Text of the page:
Author Affiliations: Department of Clinical Bioethics, National Institutes of Health, Bethesda, Md (Drs Pearson, Miller, and Emanuel); and Department of Ambulatory Care and Prevention, Harvard Medical School and Harvard Pilgrim Health Care, Boston, Mass (Dr Pearson).
Policy makers agree that the US health care system needs new and better ways to ascertain the risks, benefits, and costs of new medical technologies as they are introduced into practice.1- 3 One central policy mechanism to develop such evidence is to link insurance coverage with a requirement that patients participate in relevant research, including registries and clinical trials. Medicare has introduced its own version of this approach, termed coverage with evidence development (CED), and has used it in several high-profile coverage decisions.4 But the policy has been criticized as coercive and unfair.5 The future of CED at Medicare and of similar approaches among private insurers may well depend on whether such approaches are viewed as ethical.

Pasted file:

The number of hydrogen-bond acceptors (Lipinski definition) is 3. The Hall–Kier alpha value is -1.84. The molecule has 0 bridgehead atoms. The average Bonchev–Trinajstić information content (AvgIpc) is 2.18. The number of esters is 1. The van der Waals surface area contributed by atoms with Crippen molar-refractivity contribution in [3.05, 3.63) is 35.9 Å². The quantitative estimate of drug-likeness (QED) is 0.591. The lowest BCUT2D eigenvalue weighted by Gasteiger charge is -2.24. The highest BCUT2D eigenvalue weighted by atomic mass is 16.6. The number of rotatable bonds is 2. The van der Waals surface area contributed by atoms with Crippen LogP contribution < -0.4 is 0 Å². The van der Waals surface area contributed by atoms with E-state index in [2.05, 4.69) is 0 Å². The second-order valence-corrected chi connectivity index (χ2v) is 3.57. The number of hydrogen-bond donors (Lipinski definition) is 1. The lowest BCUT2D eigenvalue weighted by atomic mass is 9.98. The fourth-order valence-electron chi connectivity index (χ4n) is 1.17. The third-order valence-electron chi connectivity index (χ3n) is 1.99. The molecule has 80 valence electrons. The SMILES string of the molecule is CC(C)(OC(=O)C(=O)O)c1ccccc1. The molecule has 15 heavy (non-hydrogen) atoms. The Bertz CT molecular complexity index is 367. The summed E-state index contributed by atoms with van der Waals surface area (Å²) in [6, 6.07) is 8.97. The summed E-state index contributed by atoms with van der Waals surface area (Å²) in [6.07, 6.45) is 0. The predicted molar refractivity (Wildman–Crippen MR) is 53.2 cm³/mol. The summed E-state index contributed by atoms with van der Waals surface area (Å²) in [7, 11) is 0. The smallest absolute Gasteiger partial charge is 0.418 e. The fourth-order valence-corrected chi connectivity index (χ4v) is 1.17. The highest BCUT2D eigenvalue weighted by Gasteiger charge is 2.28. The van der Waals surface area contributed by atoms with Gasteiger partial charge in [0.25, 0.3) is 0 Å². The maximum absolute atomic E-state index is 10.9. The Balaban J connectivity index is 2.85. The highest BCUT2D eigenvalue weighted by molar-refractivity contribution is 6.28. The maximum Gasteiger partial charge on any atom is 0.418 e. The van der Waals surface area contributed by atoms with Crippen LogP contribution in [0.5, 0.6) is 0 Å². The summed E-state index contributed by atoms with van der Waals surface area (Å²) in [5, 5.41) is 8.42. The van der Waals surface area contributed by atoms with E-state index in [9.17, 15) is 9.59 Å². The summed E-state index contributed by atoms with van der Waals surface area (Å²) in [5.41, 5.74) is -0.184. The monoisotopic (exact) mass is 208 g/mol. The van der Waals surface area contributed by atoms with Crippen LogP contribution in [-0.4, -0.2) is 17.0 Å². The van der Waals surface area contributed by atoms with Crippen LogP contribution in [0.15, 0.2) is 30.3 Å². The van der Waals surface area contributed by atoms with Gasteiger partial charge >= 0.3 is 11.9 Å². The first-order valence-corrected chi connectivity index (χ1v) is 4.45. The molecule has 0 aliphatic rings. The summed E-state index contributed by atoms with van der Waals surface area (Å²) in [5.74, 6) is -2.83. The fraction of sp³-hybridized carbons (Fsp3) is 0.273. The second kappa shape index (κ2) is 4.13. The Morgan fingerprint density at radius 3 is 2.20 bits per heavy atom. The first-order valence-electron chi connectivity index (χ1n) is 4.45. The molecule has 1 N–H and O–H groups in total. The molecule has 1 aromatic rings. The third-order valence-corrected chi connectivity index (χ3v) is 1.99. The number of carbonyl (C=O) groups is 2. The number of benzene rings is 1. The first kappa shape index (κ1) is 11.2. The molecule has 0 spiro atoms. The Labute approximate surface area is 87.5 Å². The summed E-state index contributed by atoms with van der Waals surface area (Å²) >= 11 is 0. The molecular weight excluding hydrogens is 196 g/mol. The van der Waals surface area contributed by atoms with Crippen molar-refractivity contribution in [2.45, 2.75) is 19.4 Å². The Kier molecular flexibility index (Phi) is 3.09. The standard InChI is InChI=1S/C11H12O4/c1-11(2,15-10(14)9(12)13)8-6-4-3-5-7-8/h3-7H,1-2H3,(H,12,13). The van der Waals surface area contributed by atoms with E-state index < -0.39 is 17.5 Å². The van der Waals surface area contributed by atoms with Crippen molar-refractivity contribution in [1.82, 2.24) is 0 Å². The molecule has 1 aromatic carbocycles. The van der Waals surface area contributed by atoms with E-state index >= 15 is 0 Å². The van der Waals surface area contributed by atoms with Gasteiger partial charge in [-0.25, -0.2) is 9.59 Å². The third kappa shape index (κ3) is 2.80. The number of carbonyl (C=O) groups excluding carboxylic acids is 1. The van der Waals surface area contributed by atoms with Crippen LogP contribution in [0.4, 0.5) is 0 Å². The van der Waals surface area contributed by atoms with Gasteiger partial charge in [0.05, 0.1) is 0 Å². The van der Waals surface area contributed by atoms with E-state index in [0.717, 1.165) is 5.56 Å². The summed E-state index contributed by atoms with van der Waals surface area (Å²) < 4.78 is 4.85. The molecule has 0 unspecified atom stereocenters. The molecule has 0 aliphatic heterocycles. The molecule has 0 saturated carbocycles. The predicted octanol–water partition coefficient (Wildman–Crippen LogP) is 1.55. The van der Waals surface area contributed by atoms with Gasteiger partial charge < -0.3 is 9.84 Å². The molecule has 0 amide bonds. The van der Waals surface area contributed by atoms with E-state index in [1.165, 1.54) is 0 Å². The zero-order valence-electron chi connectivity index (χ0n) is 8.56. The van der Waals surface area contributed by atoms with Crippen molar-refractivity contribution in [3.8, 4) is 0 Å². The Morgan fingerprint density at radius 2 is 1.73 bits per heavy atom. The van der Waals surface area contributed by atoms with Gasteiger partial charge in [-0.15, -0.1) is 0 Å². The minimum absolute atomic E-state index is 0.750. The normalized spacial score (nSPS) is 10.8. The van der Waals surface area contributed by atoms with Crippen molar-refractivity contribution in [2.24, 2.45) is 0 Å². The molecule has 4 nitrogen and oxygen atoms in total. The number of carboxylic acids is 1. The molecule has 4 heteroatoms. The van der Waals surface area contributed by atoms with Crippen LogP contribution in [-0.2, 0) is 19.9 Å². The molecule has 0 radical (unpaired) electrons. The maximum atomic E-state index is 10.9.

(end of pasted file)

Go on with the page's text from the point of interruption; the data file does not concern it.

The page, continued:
Pearson SD, Miller FG, Emanuel EJ. Medicare's Requirement for Research Participation as a Condition of CoverageIs It Ethical?. JAMA. 2006;296(8):988–991. doi:10.1001/jama.296.8.988
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